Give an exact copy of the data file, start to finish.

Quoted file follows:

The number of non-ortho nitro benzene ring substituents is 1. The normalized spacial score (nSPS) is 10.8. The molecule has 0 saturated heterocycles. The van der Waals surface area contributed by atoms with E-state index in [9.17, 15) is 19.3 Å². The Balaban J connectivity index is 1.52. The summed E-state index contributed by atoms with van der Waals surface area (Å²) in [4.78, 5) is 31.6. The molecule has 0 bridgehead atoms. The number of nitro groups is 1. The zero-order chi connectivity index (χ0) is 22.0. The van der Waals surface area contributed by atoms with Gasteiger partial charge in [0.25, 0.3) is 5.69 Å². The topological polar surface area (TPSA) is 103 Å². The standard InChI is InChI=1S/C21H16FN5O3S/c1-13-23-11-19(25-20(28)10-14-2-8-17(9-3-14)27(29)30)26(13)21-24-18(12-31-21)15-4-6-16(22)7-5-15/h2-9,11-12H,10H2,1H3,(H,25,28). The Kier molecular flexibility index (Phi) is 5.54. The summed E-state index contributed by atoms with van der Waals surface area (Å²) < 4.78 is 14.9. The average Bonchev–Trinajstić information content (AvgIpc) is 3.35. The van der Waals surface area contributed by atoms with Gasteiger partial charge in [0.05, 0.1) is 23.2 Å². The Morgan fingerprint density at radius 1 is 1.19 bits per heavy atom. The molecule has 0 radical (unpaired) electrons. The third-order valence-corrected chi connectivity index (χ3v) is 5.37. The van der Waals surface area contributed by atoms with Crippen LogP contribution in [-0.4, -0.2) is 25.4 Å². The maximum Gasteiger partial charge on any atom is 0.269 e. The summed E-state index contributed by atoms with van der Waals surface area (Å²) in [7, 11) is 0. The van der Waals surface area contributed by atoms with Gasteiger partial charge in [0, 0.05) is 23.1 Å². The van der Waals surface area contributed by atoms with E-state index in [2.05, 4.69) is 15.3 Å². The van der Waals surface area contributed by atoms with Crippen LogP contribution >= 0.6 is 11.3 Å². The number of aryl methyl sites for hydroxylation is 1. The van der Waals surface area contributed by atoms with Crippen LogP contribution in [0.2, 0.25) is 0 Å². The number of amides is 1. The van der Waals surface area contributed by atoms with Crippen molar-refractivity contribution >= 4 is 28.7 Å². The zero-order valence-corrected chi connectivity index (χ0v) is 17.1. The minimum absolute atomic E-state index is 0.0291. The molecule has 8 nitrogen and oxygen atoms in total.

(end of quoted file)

The number of non-ortho nitro benzene ring substituents is 1. The normalized spacial score (nSPS) is 10.8. The molecule has 0 saturated heterocycles. The van der Waals surface area contributed by atoms with E-state index in [9.17, 15) is 19.3 Å². The Balaban J connectivity index is 1.52. The summed E-state index contributed by atoms with van der Waals surface area (Å²) in [4.78, 5) is 31.6. The molecule has 0 bridgehead atoms. The number of nitro groups is 1. The zero-order chi connectivity index (χ0) is 22.0. The van der Waals surface area contributed by atoms with Gasteiger partial charge in [0.25, 0.3) is 5.69 Å². The topological polar surface area (TPSA) is 103 Å². The standard InChI is InChI=1S/C21H16FN5O3S/c1-13-23-11-19(25-20(28)10-14-2-8-17(9-3-14)27(29)30)26(13)21-24-18(12-31-21)15-4-6-16(22)7-5-15/h2-9,11-12H,10H2,1H3,(H,25,28). The Kier molecular flexibility index (Phi) is 5.54. The summed E-state index contributed by atoms with van der Waals surface area (Å²) < 4.78 is 14.9. The average Bonchev–Trinajstić information content (AvgIpc) is 3.35. The van der Waals surface area contributed by atoms with Gasteiger partial charge in [0.05, 0.1) is 23.2 Å². The Morgan fingerprint density at radius 1 is 1.19 bits per heavy atom. The molecule has 0 radical (unpaired) electrons. The third-order valence-corrected chi connectivity index (χ3v) is 5.37. The van der Waals surface area contributed by atoms with Crippen LogP contribution in [-0.4, -0.2) is 25.4 Å². The maximum Gasteiger partial charge on any atom is 0.269 e. The summed E-state index contributed by atoms with van der Waals surface area (Å²) in [7, 11) is 0. The van der Waals surface area contributed by atoms with Gasteiger partial charge in [0, 0.05) is 23.1 Å². The van der Waals surface area contributed by atoms with E-state index in [2.05, 4.69) is 15.3 Å². The van der Waals surface area contributed by atoms with Crippen LogP contribution >= 0.6 is 11.3 Å². The number of aryl methyl sites for hydroxylation is 1. The van der Waals surface area contributed by atoms with Crippen LogP contribution in [0.2, 0.25) is 0 Å². The number of amides is 1. The van der Waals surface area contributed by atoms with Crippen molar-refractivity contribution >= 4 is 28.7 Å². The zero-order valence-corrected chi connectivity index (χ0v) is 17.1. The minimum absolute atomic E-state index is 0.0291. The molecule has 8 nitrogen and oxygen atoms in total.